MLS honorary secretary Martha Kaukonde said, in a response to a questionnaire on Saturday, that Executive promulgation of regulations affecting enjoyment of fundamental rights under the Constitution cannot be delegated by Parliament to the Executive arm of government if such regulation substantially and significantly impair the enjoyment of the rights in question.
“MLS would recommend that any party affected by the regulation takes up the matter with the court to determine whether there is significant and substantial impairment of the fundamental rights in issue and whether the regulations have any validity in terms of process of laying down before Parliament,” Kaukonde said.
Former Attorney General, Ralph Kasambara, said in an interview that three High Court judges decided differently on the issue whether subsidiary regulations may become operational immediately they are gazetted or have to be laid before Parliament first.
He said one High Court judge then, now a Malawi Supreme Court of Appeal judge, found in one of the cases that there was no need to have the subsidiary regulations laid before Parliament to become operational.
On the other hand, Kasambara said, two other High Court judges in totally different matters found that the subsidiary regulations may only become operational after they have been laid before Parliament as ministers cannot make laws.
He said if moved, at a later stage, the Supreme Court of Appeal may weigh in on this issue.
The gazetted regulations—dated August 22 2019 as Government Notice No 59 and under the title Preservation of Public Security (Control of Demonstrations Regulations 2019)—stops any person, subject to the Constitution, to hold a demonstration or an assembly in a protected place or protected area.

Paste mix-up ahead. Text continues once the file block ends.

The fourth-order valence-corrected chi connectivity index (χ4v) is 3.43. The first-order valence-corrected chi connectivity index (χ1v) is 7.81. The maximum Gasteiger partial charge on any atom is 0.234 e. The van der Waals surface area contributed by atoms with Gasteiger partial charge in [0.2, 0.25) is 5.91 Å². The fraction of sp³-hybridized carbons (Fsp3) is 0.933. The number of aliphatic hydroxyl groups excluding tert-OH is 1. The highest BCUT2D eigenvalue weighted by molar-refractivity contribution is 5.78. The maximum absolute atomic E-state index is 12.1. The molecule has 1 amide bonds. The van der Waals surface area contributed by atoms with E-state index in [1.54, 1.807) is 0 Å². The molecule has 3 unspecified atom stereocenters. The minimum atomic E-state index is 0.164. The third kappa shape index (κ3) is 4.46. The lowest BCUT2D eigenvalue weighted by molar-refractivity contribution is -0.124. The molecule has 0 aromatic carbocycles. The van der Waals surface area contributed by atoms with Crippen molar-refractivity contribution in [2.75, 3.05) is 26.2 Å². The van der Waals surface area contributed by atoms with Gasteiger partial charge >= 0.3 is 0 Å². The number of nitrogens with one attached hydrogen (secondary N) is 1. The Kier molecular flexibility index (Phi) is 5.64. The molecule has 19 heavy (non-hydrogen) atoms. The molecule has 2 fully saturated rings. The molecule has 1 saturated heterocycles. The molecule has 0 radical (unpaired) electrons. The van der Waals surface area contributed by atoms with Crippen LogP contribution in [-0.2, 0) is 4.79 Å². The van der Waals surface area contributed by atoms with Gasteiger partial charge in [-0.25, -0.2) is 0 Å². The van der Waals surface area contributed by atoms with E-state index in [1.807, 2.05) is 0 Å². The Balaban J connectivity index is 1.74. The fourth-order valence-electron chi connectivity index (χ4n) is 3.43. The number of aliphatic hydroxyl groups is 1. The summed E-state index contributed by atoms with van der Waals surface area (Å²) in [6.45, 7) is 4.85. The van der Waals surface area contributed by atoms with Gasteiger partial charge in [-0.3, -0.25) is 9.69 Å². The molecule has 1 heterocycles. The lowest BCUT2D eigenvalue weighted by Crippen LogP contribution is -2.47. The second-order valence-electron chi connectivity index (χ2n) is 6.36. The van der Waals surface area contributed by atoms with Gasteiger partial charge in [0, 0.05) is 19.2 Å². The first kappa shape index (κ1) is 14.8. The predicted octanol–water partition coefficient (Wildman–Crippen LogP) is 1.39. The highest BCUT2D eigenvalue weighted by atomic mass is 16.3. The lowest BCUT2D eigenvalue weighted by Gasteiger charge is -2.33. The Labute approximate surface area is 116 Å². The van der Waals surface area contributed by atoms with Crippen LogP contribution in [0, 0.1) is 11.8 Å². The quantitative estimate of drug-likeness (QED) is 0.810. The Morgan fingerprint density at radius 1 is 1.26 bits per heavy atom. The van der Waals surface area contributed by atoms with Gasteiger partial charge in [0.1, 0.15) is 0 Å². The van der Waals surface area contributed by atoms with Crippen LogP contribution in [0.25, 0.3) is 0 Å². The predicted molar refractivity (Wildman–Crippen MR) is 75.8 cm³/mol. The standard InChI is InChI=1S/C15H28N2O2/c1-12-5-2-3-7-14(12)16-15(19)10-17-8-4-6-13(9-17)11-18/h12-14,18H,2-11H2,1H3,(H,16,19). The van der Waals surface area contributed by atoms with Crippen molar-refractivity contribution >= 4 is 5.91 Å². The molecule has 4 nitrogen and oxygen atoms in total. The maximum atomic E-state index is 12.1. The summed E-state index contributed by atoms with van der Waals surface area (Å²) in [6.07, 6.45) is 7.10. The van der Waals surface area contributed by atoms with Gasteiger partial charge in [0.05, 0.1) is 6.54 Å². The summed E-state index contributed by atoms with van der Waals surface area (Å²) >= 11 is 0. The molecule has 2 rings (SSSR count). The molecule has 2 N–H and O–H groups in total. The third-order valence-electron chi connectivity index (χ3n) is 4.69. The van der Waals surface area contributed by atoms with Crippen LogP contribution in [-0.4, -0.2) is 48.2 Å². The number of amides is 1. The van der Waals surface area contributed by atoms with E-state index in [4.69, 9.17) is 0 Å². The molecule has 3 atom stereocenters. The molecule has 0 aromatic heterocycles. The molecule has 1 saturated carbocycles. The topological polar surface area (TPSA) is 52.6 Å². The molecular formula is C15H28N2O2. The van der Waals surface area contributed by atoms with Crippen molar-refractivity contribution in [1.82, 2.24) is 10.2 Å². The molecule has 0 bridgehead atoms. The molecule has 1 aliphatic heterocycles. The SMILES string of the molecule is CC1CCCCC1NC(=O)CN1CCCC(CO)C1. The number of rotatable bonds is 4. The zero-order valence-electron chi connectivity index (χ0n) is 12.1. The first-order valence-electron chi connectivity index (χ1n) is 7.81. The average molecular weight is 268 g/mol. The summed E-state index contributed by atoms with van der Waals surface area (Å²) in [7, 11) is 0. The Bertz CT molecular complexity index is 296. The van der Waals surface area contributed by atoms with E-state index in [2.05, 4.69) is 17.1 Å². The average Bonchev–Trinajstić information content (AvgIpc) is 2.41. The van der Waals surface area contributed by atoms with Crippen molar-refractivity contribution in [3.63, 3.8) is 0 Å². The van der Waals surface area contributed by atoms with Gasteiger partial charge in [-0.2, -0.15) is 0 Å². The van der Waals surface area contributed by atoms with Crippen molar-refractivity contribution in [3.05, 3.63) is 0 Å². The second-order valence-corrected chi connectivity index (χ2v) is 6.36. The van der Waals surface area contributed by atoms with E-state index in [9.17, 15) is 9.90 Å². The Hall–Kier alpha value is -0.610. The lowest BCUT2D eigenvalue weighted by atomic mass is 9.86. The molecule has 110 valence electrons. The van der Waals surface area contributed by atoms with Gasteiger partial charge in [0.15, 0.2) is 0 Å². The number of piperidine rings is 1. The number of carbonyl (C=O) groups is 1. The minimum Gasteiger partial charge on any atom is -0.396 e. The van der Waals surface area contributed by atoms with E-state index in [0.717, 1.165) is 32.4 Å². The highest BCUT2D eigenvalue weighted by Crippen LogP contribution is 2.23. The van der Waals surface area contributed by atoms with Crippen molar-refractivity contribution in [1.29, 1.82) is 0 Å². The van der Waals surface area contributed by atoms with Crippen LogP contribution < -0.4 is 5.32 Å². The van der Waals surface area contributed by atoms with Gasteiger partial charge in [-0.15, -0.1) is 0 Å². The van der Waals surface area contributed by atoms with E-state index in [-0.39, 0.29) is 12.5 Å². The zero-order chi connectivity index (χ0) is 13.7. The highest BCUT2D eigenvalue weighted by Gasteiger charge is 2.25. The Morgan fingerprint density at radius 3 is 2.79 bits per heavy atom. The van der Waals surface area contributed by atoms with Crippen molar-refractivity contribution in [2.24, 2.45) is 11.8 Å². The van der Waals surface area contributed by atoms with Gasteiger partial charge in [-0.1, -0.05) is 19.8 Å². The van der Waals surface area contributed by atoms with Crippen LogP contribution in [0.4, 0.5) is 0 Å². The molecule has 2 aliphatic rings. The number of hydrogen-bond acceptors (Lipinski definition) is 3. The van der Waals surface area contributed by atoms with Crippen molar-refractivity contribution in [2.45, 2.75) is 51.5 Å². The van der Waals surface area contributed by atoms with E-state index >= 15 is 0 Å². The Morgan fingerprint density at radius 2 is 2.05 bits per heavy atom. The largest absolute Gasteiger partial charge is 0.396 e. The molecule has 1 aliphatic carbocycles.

Government spokesperson, who is also Information and Communications Technology Minister, Mark Botomani, said at the Lilongwe news conference that the regulations have been enforced to maintain some semblance of law and order in the country.
The country has been mired in political unrest over the results of the May 21 Tripartite Election, with HRDC organising protests to force Ansah to step down on accusations that she presided over flawed elections.
On his part, Dausi said: “All airports and land borders will be fully secured by our security agents and, therefore, people should feel free to conduct their normal services.”
Section 3 of the Preservation of Public Security reads: “If, at any time, the minister is satisfied that it is necessary for the preservation of public security so to do, by notice published in the Gazette, declare that the provisions of subsection (2) shall come into operation accordingly…”
So far, various embassies have issued alerts urging their nationals to exercise caution when travelling to Malawi.
A delegation of the International Monetary Fund (IMF), which was due in the country between August 19 and 28 has also called off its trip to Malawi on two technical missions due to then scheduled shutdown protests.
Meanwhile, the High Court in Blantyre on Friday granted an injunction to the Malawi Revenue Authority (MRA), stopping the HRDC from holding demonstrations at airports and border posts. The court said people can demonstrate anywhere, but not in the protected areas.